The WHO says between 6.5 and 9.5, but mostly due to the pH's effect on operational water-quality parameters. Between 4 and 10.5, apart from possible irritation the effect on humans may not be severe:
EFFECTS ON HUMANS
Exposure to extreme pH values results in irritation to the eyes, skin, and mucous membranes. Eye irritation and exacerbation of skin disorders have been associated with pH values greater than 11. In addition, solutions of pH 10–12.5 have been reported to cause hair fibres to swell. In sensitive individuals, gastrointestinal irritation may also occur.
Exposure to low pH values can also result in similar effects. Below pH 4, redness and irritation of the eyes have been reported, the severity of which increases with decreasing pH. Below pH 2.5, damage to the epithelium is irreversible and extensive. In addition, because pH can affect the degree of corrosion of metals as well as disinfection efficiency, it may have an indirect effect on health.
Although pH usually has no direct impact on water consumers, it is one of the most important operational water-quality parameters. Careful attention to pH control is necessary at all stages of water treatment to ensure satisfactory water clarification and disinfection. For effective disinfection with chlorine, the pH should preferably be less than 8.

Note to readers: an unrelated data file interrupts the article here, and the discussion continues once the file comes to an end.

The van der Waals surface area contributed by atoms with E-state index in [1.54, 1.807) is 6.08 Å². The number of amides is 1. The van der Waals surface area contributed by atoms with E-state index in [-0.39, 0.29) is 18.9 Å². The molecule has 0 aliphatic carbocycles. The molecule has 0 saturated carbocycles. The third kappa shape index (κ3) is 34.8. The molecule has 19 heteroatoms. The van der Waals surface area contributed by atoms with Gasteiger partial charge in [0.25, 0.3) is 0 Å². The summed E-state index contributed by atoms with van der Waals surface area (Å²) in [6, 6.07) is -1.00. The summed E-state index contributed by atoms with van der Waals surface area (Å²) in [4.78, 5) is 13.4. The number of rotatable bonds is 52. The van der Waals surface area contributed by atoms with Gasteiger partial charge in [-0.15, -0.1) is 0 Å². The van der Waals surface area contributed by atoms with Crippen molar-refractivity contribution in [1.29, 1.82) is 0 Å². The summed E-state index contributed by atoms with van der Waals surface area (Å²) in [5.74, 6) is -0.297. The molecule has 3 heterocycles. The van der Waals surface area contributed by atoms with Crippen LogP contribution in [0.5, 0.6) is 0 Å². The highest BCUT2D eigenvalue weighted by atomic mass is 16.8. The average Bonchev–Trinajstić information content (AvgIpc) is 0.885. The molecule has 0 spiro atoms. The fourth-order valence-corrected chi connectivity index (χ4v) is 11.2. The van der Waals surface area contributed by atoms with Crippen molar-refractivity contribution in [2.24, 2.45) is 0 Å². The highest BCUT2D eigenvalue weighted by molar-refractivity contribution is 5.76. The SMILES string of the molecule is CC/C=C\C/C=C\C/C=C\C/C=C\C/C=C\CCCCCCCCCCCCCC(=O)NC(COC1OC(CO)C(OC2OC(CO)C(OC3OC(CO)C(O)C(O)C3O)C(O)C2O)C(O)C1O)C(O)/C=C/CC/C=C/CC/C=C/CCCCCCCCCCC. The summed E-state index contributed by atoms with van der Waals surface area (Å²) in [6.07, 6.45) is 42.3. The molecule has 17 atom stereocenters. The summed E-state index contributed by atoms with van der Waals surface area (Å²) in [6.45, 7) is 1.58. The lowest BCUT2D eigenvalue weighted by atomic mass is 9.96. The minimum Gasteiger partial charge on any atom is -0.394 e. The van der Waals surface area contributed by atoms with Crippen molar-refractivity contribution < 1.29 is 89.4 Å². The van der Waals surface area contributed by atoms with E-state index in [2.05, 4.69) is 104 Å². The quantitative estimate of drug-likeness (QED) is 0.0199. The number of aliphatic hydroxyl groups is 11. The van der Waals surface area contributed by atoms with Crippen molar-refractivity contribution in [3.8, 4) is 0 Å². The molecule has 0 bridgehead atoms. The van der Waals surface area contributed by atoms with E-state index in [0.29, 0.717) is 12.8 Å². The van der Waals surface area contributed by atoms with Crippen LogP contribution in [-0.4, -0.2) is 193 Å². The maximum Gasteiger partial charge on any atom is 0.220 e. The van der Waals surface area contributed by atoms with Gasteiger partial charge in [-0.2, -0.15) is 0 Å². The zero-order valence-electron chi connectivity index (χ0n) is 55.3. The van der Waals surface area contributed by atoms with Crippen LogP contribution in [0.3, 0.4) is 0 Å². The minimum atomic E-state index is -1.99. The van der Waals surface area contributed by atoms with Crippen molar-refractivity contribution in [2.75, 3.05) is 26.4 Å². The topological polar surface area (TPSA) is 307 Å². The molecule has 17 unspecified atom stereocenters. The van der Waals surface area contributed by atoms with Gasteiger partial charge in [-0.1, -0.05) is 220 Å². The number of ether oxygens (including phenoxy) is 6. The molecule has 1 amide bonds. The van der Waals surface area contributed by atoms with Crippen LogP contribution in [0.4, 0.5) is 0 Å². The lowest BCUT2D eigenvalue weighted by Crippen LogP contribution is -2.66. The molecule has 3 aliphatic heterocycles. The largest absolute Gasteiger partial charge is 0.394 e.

The pH of the water entering the distribution system must be controlled to minimize the corrosion of water mains and pipes in household water systems. Failure to do so can result in the contamination of drinking-water and in adverse effects on its taste, odour, and appearance.
The optimum pH will vary in different supplies according to the composition of the water and the nature of the construction materials used in the distribution system, but is often in the range 6.5–9.5. Extreme pH values can result from accidental spills, treatment breakdowns, and insufficiently cured cement mortar pipe linings.
WHO: pH in Drinking-water:
Background document for development of WHO Guidelines for Drinking-water Quality. WHO/SDE/WHO/03.04/12.